Gin: This doesn’t have that sweet and sour push and pull from lemon juice, which would distract from the alcohol content, so the best choice for a Bronx is a softer, easier gin, nothing too high proof. Plymouth, at 41.2 percent, is a great choice, a little fuller bodied and softer around the edges than its big brothers, Tanqueray or Beefeater.

Sweet Vermouth: It’s only a quarter ounce, but I liked Carpano Antica significantly better than its competitors here. Carpano’s power helps fill the drink out a bit, and its subtle vanilla complements the orange.

Dry Vermouth: Doesn’t matter what kind. It’s such a small amount of such a subtle ingredient, use whatever dry vermouth you have. The only thing I’ll add is that you might then think you can take it out entirely, but you can’t—it’s providing a quiet floral herbaceousness that the drink needs. You might think you don’t taste it, but you’d miss it if it weren’t there.

See Also

Orange Juice: Of all the citruses, orange juice is the one with the biggest difference between fresh juiced and even one day old. It is vital to juice fresh oranges, ideally right before making this drink. If all you have is Tropicana, or orange juice that you juiced yesterday, I wouldn’t make a Bronx. There is an exuberance to truly fresh orange juice, and in the Bronx, that exuberance is a necessary ingredient.

Garnish: This drink needs an orange peel more than any drink I’ve ever had—if the complaint was that it was too soft, the zestiness of the orange peel gives it a much-welcome edge. Using a vegetable peeler, take a bit of the peel of an orange, trying to get as little white pith as possible. Hold the outside of the peel over the top of the cocktail and give it a squeeze—zesty orange oils in the peel will lay themselves across the top of the drink, profoundly improving it.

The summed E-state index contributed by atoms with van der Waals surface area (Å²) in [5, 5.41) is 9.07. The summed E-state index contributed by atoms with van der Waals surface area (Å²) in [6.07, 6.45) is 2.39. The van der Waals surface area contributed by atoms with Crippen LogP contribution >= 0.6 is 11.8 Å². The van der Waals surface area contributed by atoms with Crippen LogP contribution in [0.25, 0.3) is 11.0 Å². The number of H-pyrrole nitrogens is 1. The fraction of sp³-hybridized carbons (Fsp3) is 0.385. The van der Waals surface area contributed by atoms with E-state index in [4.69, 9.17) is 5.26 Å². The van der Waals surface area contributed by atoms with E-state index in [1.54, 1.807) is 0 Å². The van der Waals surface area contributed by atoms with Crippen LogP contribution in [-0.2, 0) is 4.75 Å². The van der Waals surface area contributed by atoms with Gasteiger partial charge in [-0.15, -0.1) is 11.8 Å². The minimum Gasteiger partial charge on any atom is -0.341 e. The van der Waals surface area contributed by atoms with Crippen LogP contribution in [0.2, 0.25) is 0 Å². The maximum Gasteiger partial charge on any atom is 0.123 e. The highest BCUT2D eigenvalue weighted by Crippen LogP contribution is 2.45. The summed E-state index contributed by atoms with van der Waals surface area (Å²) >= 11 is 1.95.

Orange Bitters: I’ll say you don’t have to, but what orange bitters will do is double down on that zesty character from the garnish peel. I liked this with a dash of orange bitters and will make it like that in the future, but it’s not the magic bullet or anything, I liked it without as well.

Angostura Bitters: Many people will put a couple dashes of Ango in here, making what is technically an Income Tax Cocktail. I like Angostura Bitters and I like them here, but for me, a couple dashes of Angostura change the drink so profoundly, it no longer feels like a Bronx to me. Also, for what it’s worth, I actually prefer my version.